Astrocytes comprise up to half of mammalian brain cells. Accumulating evidence from multiple brain circuits suggests that astrocytes, through their intracellular Ca2+ signaling, regulate and modulate neuronal activity on single-cell and network-wide levels and on a broad range of timescales?from milliseconds to days and weeks. Altered astrocyte Ca2+ signaling has also been implicated in a variety of brain disorders, including Huntington?s Disease, Alzheimer?s Disease, obsessive-compulsive disorder, stroke, and epilepsy. However, much remains to be done to uncover how astrocytes contribute to brain function. First, there is a shortage of experimentally based, sophisticated computational approaches for astrocyte data analysis and interpretation that could aid in guiding new, hypothesis-driven and rigorous experiments. Second, there is a dearth of data where astrocyte-neuron interactions have been explored carefully in a single model brain circuitry with behavioral readouts. I seek to make inroads in both of these topics by exploring astrocyte-neuron interactions in the striatum using experimental and computational approaches. This study proposes to elucidate the physiological interplay between astrocytes and neurons in striatal neural circuits.
In Aim 1, experimental and computational approaches will be integrated to study in situ striatal astrocyte Ca2+ signaling and its effect on neuronal excitability on timescales of seconds. For this aim, astrocyte Ca2+ activity will be perturbed in situ using genetic knock-in and chemogenetic approaches.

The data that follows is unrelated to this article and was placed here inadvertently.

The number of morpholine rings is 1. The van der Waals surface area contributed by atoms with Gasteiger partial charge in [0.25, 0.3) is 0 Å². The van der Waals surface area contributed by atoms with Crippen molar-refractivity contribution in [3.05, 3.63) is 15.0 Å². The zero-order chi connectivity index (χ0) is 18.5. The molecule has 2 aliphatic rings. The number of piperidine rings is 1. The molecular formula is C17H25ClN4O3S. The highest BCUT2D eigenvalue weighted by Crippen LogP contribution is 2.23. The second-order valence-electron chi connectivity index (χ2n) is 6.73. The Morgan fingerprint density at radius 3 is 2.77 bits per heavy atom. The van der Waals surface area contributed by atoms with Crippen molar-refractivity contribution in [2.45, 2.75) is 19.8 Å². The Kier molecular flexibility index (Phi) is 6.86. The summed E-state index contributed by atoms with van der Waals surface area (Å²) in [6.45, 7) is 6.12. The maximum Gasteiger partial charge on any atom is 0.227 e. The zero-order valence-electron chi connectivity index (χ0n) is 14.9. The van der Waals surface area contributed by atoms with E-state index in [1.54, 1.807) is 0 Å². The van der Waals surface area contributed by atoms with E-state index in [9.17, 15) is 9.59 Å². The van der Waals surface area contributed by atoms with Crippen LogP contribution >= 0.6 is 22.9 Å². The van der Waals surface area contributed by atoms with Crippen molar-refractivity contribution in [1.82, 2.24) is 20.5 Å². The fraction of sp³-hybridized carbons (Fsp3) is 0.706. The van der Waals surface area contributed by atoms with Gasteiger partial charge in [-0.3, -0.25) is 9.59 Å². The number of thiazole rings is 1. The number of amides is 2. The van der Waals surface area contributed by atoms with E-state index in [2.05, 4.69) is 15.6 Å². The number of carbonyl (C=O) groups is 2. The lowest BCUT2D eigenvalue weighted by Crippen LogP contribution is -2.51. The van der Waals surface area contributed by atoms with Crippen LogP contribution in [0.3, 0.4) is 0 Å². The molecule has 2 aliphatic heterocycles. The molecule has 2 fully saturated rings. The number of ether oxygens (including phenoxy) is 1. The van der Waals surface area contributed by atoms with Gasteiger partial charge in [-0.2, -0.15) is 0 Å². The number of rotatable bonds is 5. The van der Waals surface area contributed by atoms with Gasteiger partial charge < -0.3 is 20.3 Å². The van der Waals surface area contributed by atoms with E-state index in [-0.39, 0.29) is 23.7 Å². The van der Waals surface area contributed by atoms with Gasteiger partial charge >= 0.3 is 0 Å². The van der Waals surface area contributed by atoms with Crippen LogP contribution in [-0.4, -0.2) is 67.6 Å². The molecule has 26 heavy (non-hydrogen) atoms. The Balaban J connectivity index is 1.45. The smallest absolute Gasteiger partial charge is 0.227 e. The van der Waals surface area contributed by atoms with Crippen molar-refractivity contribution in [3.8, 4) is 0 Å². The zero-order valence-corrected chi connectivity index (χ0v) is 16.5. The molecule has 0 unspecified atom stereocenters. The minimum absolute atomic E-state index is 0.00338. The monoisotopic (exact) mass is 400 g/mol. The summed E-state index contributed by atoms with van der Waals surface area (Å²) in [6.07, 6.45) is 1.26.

In Aim 2, an optogenetic tool will be developed and used to transiently stimulate striatal astrocyte Ca2+ responses in situ and in vivo, and investigate its effects on neuronal activity and behavior. The results from these will provide much needed insight into astrocyte-neuron communication in a well-characterized brain circuit relevant to behavior and neurological diseases. In addition, these studies will result in two sets of tools for future research: a novel optogenetic tool for astrocyte manipulation and an experimentally-verified mathematical model of astrocyte- neuron interactions.

Public Health Relevance

This project is well aligned with the goals of the Brain Initiative and proposes to study the interaction of two major brain cells, astrocytes and neurons, in situ and in vivo, in the well-characterized striatal circuit. More specifically, the role of transient astrocyte Ca2+ signaling on neuronal activity and rodent behavior will be investigated thoroughly using integrated and innovative experimental and computational methods. This study will provide direct evidence of astrocytes? potential regulation of neuronal activity while developing a novel optogenetic tool for astrocyte G-protein coupled receptor stimulation and an experimentally-based mathematical framework for further studies of astrocyte-neuron interactions.

National Institute of Health (NIH)
National Institute of Mental Health (NIMH)
Postdoctoral Individual National Research Service Award (F32)
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Special Emphasis Panel (ZMH1)
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Van'T Veer, Ashlee V
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University of California Los Angeles
Schools of Medicine
Los Angeles
United States
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